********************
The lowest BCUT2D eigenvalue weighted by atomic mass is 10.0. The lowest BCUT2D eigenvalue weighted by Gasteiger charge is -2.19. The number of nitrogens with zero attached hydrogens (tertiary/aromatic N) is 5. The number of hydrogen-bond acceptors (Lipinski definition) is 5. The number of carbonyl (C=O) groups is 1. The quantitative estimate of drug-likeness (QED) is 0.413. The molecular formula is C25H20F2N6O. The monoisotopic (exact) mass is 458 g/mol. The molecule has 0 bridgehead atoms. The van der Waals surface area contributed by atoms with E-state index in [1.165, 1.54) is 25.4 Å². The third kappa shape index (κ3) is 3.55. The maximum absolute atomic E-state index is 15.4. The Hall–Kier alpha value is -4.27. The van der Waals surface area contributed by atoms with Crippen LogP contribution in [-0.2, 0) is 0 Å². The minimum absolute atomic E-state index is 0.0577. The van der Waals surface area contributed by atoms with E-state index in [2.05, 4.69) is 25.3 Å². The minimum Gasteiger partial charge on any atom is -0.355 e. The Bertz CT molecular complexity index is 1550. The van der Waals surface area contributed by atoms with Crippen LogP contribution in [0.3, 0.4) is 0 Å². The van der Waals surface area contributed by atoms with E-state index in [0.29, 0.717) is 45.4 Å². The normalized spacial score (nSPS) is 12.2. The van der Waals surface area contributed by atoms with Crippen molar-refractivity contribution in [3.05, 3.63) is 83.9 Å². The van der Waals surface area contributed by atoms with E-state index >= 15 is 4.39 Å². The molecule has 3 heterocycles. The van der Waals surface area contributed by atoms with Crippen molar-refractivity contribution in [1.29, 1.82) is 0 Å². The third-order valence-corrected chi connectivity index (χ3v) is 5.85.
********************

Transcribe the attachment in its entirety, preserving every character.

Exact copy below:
The lowest BCUT2D eigenvalue weighted by atomic mass is 10.0. The lowest BCUT2D eigenvalue weighted by Gasteiger charge is -2.19. The number of nitrogens with zero attached hydrogens (tertiary/aromatic N) is 5. The number of hydrogen-bond acceptors (Lipinski definition) is 5. The number of carbonyl (C=O) groups is 1. The quantitative estimate of drug-likeness (QED) is 0.413. The molecular formula is C25H20F2N6O. The monoisotopic (exact) mass is 458 g/mol. The molecule has 0 bridgehead atoms. The van der Waals surface area contributed by atoms with E-state index in [1.165, 1.54) is 25.4 Å². The third kappa shape index (κ3) is 3.55. The maximum absolute atomic E-state index is 15.4. The Hall–Kier alpha value is -4.27. The van der Waals surface area contributed by atoms with Crippen LogP contribution in [-0.2, 0) is 0 Å². The minimum absolute atomic E-state index is 0.0577. The van der Waals surface area contributed by atoms with E-state index in [2.05, 4.69) is 25.3 Å². The minimum Gasteiger partial charge on any atom is -0.355 e. The Bertz CT molecular complexity index is 1550. The van der Waals surface area contributed by atoms with Crippen LogP contribution in [0.3, 0.4) is 0 Å². The van der Waals surface area contributed by atoms with E-state index in [0.29, 0.717) is 45.4 Å². The normalized spacial score (nSPS) is 12.2. The van der Waals surface area contributed by atoms with Crippen molar-refractivity contribution in [3.05, 3.63) is 83.9 Å². The van der Waals surface area contributed by atoms with E-state index >= 15 is 4.39 Å². The molecule has 3 heterocycles. The van der Waals surface area contributed by atoms with Crippen molar-refractivity contribution in [1.29, 1.82) is 0 Å². The third-order valence-corrected chi connectivity index (χ3v) is 5.85.